More food insecure people live in Hinds County than entire state of North Dakota


Pastry donations from Kroger being distributed to clients at The Pantry. Photo by Jane Anne Darken.

Jane Anne Darken
Oxford Stories

Mississippi has the nation’s most significant number of documented food insecure individuals. Statewide non-profit Extra Table and Lafayette County’s The Pantry are working to stop food insecurities in Mississippi.

“In Hinds County, right next to the capital in Jackson, has more food insecure people in that one county than the entire state of North Dakota,” said Extra Table’s Executive Director Martha Allen said. “Even though we know North Dakota isn’t hugely populated, we’re comparing a county by the capital where the resources are originating to an entire state. Poverty, hunger and health issues all linger in the same circle, and we are working hard to break this cycle.”

The website Move For Hunger reports that there are more people who are food insecure living in Hinds County (61,000) than the entire state of North Dakota (55,000). Extra Table is a non-profit organization committed to ending hunger by providing food pantries and soup kitchens with the new and healthy food they need to feed the hungry in their community.

Allen said their partnership with Sysco is like dealing with Monopoly money. “I call it Sysco money,” Allen said. “$500 with Sysco money is really $1,000-$1,500 worth of grocery store (merchandise). We have a really high buying power since we purchase in such bulk.”

This partnership is unique because Sysco delivers canned goods the last Wednesday of every month and directly unloads the cans to the pantry. “Most volunteers at food pantries are typically older adults who can’t haul boxes of heavy cans, so Sysco delivers the boxes and put it on their shelves.”

Extra Table delivers a variety of lean proteins, fruit, low-sodium vegetables and soups, and whole grains. “The pantries know what they’re going to get when they receive food from us,” Allen said, “good hearty foods.”

Allen said Extra Table differs from a canned food drive that would receive items, such as macaroni and cheese, water chestnuts, pie filling and other items people can’t or don’t know how to prepare.

“Sadly, the reality of a canned food drive is people will donate anything that they have in their kitchen and are unaware of the expiration dates,” said Allen. “Hunger in Mississippi sadly exists between 5 o’clock on a Friday afternoon, and a child is getting chips and soda from a gas station, and a free and reduced school lunch on Monday.

“Being able to offer food that is healthy is the biggest thing. Studies show that if a child lacks nutrition in their early years, their brain development will never catch up. If they don’t have the proper eating habits or are (not) taught the right eating habits, then they will carry that unhealthy lifestyle over to adulthood.”


Serving healthier sugar-free pear halves at The Pantry. Photo by Jane Anne Darken.

Allen said Extra Table holds 10-12 fundraisers a year, but “the biggest thing people can do to help is to donate because $5 is really $10 in ‘Sysco bucks,’” Allen said. “We also have monthly members and donors who allow us to know that we can keep shipping out the food we need to be shipped.”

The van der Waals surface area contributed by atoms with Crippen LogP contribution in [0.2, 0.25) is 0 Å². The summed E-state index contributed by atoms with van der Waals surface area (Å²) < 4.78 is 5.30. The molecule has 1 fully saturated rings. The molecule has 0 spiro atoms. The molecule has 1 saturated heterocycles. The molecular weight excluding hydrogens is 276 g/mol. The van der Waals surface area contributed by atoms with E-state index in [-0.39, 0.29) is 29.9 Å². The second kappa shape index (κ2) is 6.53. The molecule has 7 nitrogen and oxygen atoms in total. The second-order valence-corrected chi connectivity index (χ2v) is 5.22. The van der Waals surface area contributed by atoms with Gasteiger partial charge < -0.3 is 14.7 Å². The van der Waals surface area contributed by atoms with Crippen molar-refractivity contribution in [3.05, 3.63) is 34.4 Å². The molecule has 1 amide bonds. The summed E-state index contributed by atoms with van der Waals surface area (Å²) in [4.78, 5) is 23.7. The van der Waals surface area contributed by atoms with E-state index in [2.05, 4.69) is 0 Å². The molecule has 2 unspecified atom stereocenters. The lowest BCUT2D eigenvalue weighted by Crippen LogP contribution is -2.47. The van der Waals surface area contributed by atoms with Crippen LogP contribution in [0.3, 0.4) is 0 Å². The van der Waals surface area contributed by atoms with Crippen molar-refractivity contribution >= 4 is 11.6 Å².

Extra Table has partnered with 33 food pantries across 29 counties, and by the end of this year, they will have added three more college campus food pantries and 73 food pantries through the Catholic Church, making it 100 partners.

Lafayette County’s’ The Pantry is one of Extra Table’s partnered food pantries. Executive Director John Kohne said someone donated to Lafayette Country for Extra Table to make sure they have some food coming to them. “We’re blessed to have it,” Kohne said.


The Pantry is located on Molly Barr Rd in Oxford. Photo by Jane Anne Darken.

Kohne said of all Mississippi counties, Lafayette is the third strongest financially. He said the Mississippi Food Network from Jackson prioritizes on need, and since Oxford is so low on that list, they don’t receive as much compared to other counties.

The Pantry serves an average of 500 families a month, “which is 1,200-1,400 individuals, and among those numbers, at least 275 of them are children,” Kohne said. They also serve 350 seniors who are strictly living on Social Security. “It’s almost like clockwork,” Kohne said.

The Pantry falls under the umbrella of the Mid-South Food Bank from Memphis, which is a branch of Feeding America, a United States-based nonprofit that is a nationwide network of more than 200 food banks. Since Mid-South Food Bank is a regional agent, The Pantry receives large amounts of free food from Kroger and Walmart.


Executive Director of The Pantry says peanut butter is one of their most popular items. Photo by Jane Anne Darken.

“Last Friday, Walmart gave us 17 boxes of dry and canned goods and 17 boxes of frozen vegetables, pasta and fudge bars,” Kohne said. “There are two ways to run a food pantry. You can either just box up a box and hand it to the client that’s in need, or you can be more involved and provide them with a grocery list based upon family size to provide them access to get their groceries.”

Kohne said when families come to The Pantry, they get a list that is based off family size, and a volunteer walks through with them to ensure the numbers are correct for the family size. At the end of their shopping, they receive at least two bags of bread that came from donations from Panera or Kroger. He said there is always a snack bag and apples and oranges to ensure they have fruit in their diet.

Kohne said people find out about The Pantry through local churches “regardless of what belief, word of mouth is key.” The Pantry is open on Wednesday and Thursday mornings from 8-11 a.m.

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